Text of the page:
Lewis Kearney’s story tugs on the heartstrings, but is charity the best or only response?
Last week, people of the province were shocked to learn the story of Lewis Kearney, a St. John’s man who appeared in court to answer charges of theft for taking $40 worth of food from a local grocery store.
Kearney, who relies on income support totaling $115 per week, turned to crime when government subsidies for heat and light bills were cut and his financial situation became impossible. After the story broke, there was an outpouring of sympathy for Kearney in the form of food donations, and the provincial government quickly responded to his earlier requests for assistance with health-related issues.
Along with this, a new charity initiative for donating food, Reserve-A-Roast, is quickly gaining steam (check it out on Facebook or on Twitter). As opposed to food banks, which provide non-perishable food-stuffs, Reserve-A-Roast aims to provide meat, eggs, and other perishable food items, such as the pork chops Lewis Kearney was charged with stealing.
On the face of things, the charitable impulse demonstrated by the people of the province and by the kind-hearted folks behind Reserve-A-Roast is certainly admirable. However, a certain school of thought takes issue with the charitable impulse, as was summed up nicely by Robin Whitaker in her Independent column last month. I would like to expand on a quotation she provides from Oscar Wilde and discuss this in relation to charity and Lewis Kearney. Wilde notes:
[People] find themselves surrounded by hideous poverty, by hideous ugliness, by hideous starvation. It is inevitable that they should be strongly moved by all this. The emotions of man are stirred more quickly than man’s intelligence … it is much more easy to have sympathy with suffering than it is to have sympathy with thought. Accordingly, with admirable, though misdirected intentions, they very seriously and very sentimentally set themselves to the task of remedying the evils that they see. But their remedies do not cure the disease … The proper aim is to try and reconstruct society on such a basis that poverty will be impossible. And the altruistic virtues have really prevented the carrying out of this aim.
Applied to the current discussion of Lewis Kearney, Wilde is saying that it is admirable so many people feel sympathy and make a charitable donation of food or money; however, this charitable impulse may also be keeping people from realizing the root of the problem and calling for systemic change. In the now-immortal words of Stephen Harper, a case like this is one where we should “commit sociology,” so please allow me to pose a series of questions as food for thought:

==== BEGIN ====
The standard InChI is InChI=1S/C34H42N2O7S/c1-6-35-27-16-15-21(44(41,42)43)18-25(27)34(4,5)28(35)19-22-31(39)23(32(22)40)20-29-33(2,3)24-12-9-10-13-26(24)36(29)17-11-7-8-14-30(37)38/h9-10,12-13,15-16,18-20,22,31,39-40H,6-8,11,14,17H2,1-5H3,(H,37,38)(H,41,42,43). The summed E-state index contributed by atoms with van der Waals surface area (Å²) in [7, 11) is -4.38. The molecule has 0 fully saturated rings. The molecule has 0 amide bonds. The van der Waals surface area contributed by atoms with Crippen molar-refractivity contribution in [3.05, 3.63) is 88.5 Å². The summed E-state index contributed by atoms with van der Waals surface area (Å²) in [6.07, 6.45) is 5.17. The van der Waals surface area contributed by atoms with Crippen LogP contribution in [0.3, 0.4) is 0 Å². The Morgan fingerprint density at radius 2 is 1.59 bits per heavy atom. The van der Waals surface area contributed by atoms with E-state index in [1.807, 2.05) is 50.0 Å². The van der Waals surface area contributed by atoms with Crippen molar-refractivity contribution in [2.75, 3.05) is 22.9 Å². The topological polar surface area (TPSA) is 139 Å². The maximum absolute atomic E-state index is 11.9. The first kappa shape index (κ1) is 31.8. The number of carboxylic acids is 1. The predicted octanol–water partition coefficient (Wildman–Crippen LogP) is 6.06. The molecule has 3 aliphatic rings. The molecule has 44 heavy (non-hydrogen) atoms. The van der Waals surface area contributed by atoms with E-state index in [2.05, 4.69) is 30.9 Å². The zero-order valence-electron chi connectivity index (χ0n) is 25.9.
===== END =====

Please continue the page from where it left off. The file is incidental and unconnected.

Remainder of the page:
Why does the situation exist in which Lewis Kearney was not able to have a pack of pork chops without resorting to theft? Why is he, in today’s economy, living on $115 a week? Why were his government subsidies on heat and light cut off? In a more general sense, why do 27,000 people in the province rely on food banks, this province so rich in resource wealth? How is it that in a province where so many are doing so well that so many are left behind and find themselves “falling through the cracks,” as the saying goes?
I don’t want to come off sounding entirely callous here. I believe charity is important in that it helps to seal those proverbial cracks. Food banks, shelters, soup kitchens, and all the charitable organizations in our society fulfil an important function. But at the same time, we must be vigilant that the charitable impulse does not dull the impulse to investigate the underlying systemic nature of poverty and inequality in society.
Oddly enough, the biggest recipients of public charity are those you would least expect to need it. Since the 2008 financial crisis, Canadian banks have been bailed out to the tune of ~$115 billion dollars. A 2014 International Monetary Fund report shows that Canada’s oil and gas corporations are subsidized by taxpayers some $34 billion per year. Most major industry sectors receive subsidies and tax breaks as well. All this while public programs, such as those that people like Lewis Kearney rely on, are stripped to the bone.
Of course, this isn’t the same kind of charity we are talking about when referring to food banks or donations to community organizations. This is something on an altogether different scale – the institutionalized corporate welfare system that is destined to cause the end of civil society. And the further paradox is many of these banking and energy corporations are major sponsors of community organizations, for which they receive tax breaks, advertising, and social capital for appearing to be responsible corporate citizens.
There are a raft of excuses from governments for why public services need to be cut and why it would be prohibitively expensive for everyone in our society to get a fair deal, and, once again, it is admirable the good-hearted people of the province step up for the less-fortunate. I don’t want to dissuade that at all.
What I’m asking is that the next time a story like Lewis Kearney’s comes up (and there will be a next time) we all take a moment to call out the root of the disease instead of just rushing to treat the symptoms.
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